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Africa

Children sacrificed in Uganda to bring wealth and power

media Government and NGOs' campaign against Child sacrifice © DR

At least six cases of mutilation and murder of children as "good luck" sacrifices have been reported in the past months in Uganda. Several children disappeared in the run-up to the general election and immediately after the February 18 polls.

According to people in Uganda who have been working on this issue, child sacrifice is widespread, was happening long before the elections and throughout the country.

People go to traditional healers, or witch doctors, hoping their lives will improve thanks to sacrifices like these.

"People sacrifice children with the belief that they will get wealth and protection. So they will stab children, use their body organs or genitals or ears or tongue - cut them off and mix them with witchcraft practices with the belief that this will help them out," Peter Sewarkiryanga, the founder and director of Kyampisi Childcare Ministries, an NGO which works with survivors of attempted child sacrifice, told RFI

He explained this practice was above all an economic issue.

"Another example: people building huge construction sites burry children alive under the buildings, or cut off the heads and bury them under hte building, hoping the constructions will be successfull."

He said that when people are very poor and desperate, they tend to turn to this kind of practice. 

However, there's another issue. Albino children have long been targets as well. The UN warned that attacks on albino people were on the rise in Africa.

So the worry is that this could be linked to political candidates who believe that albino body parts could help them during elections.

"There was an issue in Tanzania where albino people had been attacked. And then the government of Tanzania cracked down on healers and witch doctors. So there was a huge exodus of some of these witch doctors to Uganda," said Peter Sewarkiryanga.

He explained that because they were not controlled, they were able to advertise themselves on the radio and then were they able to attract a lot of people.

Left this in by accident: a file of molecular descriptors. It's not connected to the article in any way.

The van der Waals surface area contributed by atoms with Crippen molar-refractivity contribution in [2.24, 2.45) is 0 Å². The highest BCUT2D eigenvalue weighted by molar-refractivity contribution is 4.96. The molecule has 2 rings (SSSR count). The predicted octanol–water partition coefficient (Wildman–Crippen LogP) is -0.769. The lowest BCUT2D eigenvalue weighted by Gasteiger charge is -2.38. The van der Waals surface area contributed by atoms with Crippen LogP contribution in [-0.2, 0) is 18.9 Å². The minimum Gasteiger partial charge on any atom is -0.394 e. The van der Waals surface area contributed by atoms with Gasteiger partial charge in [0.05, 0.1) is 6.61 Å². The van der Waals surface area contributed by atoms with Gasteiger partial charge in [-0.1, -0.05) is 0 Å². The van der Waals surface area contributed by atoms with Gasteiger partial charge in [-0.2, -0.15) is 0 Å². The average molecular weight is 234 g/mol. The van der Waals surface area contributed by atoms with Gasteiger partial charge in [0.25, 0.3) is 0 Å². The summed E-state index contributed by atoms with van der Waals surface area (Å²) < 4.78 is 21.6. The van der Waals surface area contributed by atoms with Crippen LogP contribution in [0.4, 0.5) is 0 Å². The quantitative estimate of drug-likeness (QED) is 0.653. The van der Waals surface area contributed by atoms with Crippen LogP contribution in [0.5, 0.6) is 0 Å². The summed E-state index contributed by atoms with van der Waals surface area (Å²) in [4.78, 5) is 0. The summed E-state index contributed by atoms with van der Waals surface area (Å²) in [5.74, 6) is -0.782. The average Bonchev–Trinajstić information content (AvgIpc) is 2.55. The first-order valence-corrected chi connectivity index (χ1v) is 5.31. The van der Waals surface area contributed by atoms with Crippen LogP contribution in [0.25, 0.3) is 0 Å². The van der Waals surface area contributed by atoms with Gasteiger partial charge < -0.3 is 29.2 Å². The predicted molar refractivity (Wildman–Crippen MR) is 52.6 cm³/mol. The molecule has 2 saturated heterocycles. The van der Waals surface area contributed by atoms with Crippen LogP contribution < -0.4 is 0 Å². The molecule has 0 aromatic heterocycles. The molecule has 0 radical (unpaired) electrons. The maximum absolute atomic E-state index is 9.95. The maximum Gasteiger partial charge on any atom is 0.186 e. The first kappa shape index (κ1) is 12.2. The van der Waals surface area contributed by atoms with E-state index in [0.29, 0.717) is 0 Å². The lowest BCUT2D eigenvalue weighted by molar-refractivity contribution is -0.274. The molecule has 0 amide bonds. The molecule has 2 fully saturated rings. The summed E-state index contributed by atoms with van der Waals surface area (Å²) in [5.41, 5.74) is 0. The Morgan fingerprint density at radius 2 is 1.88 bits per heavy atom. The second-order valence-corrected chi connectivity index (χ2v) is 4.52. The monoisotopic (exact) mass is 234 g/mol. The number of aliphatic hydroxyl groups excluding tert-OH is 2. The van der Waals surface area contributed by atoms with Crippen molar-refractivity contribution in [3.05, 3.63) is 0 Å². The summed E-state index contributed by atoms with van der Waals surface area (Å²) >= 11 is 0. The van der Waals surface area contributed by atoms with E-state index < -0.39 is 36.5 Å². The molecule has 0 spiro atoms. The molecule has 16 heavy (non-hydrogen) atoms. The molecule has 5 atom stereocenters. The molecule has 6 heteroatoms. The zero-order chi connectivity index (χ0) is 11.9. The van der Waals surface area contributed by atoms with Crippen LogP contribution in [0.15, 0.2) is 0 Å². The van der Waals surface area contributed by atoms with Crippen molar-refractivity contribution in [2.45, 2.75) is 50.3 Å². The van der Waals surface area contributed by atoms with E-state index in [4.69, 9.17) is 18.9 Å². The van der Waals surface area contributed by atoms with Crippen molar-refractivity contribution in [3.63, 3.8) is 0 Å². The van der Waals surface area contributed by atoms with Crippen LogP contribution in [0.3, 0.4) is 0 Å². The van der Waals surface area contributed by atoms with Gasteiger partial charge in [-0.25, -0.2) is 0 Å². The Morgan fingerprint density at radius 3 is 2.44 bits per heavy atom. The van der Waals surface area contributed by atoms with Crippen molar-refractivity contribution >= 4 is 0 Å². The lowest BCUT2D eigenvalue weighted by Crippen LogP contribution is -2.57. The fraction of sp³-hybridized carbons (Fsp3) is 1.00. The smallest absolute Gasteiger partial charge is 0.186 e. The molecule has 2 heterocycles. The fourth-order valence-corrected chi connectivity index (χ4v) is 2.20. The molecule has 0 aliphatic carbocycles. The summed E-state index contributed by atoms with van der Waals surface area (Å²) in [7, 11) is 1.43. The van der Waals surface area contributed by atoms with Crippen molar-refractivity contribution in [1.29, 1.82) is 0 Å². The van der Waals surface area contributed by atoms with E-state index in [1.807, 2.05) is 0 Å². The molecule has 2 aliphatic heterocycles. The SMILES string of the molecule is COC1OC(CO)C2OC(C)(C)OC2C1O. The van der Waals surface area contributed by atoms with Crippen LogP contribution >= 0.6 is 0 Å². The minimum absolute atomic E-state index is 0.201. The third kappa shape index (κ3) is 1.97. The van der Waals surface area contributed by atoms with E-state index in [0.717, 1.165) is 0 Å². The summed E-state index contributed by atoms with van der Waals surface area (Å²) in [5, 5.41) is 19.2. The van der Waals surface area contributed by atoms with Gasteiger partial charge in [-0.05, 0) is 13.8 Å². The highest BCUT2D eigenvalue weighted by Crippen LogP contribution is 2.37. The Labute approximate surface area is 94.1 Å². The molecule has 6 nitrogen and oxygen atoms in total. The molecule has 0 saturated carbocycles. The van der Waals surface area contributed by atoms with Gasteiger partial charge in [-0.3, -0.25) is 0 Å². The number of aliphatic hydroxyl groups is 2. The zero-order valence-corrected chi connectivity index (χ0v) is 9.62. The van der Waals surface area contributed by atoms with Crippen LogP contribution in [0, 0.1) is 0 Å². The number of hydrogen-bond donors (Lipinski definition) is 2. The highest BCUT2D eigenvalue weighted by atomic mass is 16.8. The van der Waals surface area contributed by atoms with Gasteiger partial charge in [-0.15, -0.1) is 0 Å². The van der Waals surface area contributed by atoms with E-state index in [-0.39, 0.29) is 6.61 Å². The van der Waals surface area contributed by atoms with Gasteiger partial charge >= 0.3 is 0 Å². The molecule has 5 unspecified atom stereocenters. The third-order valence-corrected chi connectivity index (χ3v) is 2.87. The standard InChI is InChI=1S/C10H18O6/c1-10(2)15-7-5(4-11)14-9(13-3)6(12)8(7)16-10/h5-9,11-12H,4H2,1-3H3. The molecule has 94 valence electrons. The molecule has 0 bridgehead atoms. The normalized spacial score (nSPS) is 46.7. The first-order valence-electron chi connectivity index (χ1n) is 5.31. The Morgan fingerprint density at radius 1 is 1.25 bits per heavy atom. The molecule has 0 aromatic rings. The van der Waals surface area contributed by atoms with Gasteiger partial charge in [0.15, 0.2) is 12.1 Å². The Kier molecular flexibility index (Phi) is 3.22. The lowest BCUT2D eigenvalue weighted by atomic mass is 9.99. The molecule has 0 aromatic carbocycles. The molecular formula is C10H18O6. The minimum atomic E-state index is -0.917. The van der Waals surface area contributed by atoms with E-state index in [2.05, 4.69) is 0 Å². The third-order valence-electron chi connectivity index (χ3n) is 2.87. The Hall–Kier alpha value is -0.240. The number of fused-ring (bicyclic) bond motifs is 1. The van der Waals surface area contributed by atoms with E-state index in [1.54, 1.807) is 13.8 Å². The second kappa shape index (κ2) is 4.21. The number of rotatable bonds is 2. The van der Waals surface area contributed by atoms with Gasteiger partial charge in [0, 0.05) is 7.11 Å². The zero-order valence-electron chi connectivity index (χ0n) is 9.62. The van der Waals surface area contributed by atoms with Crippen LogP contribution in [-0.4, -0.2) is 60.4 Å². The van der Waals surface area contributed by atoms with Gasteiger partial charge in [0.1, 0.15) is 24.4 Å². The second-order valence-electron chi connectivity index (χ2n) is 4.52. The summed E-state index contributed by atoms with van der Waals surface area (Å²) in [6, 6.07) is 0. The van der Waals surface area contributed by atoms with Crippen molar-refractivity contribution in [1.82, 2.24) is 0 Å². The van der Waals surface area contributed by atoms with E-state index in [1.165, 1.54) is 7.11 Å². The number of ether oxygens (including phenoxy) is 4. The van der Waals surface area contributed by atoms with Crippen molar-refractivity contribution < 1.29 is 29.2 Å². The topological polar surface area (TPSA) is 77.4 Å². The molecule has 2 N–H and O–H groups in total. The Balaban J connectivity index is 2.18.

"And the children, they're mainly attacked because they are vulnerable, and albino children are deemed to be more pure. It's a lie that has taken our country and we need to move very fast and deal with this issue."

But he was adamant about the fact that he could not for sure say that the recent sacrifices were linked to politics.

But because people still believe in the power of healers and no one knows the real number of victims, it can be hard to prevent this from happening. That is why activists say prevention campaigns need to become more and more agressive.

Especially when traditional healers and witch doctors remain very popular.

"Some people have never seen a modern hospital, and some people who would never want to go to a modern facility to seek treatment... They'd rather go to traditional healer to get that, people still believe in that so much.

"When it comes to issues such as, someone seeking love, or children... of course you can't get these in a hospital, these are things you ask for to a traditional healer," Kato Nkimba, a researcher who worked on a World Vision report on Child Sacrifice in Uganda.

He explained that people end up engaging ithese practices, which perhaps they may not want to do, but they find themselves having to do it anyway.

"It's quite popular. And I wouldn't say it's only popular with people who are not educated, even the elite themselves believe in it, that's why we've heard about what could have happened with politicians during the elections."

Not only is it still common and popular, but he also pointed out that the police don't have the ressources and unfortunately, cases collapse because people are scared about giving evidence and so on.

"People really need to be sensitized, that's the first thing. They need to be made aware that you cannot get rich, you cannot get love or things like that by going to a witch doctor," said Kato Nkimba.

According to him, the issue of child sacrifice needs to be 'de-mystified' so that people get to know the truth and stop believing in such practices.

"But above all, we need to strenghten our legal systems, because frankly they are really weak. After some research on police statistics, we found that over the past at least 10 years, only two people had been convicted. That tells us that there are some loopholes in our legal system."

He said that corruption was part of the problem as well. But according to him, without corruption and with a stronger legal system, this could be stopped.

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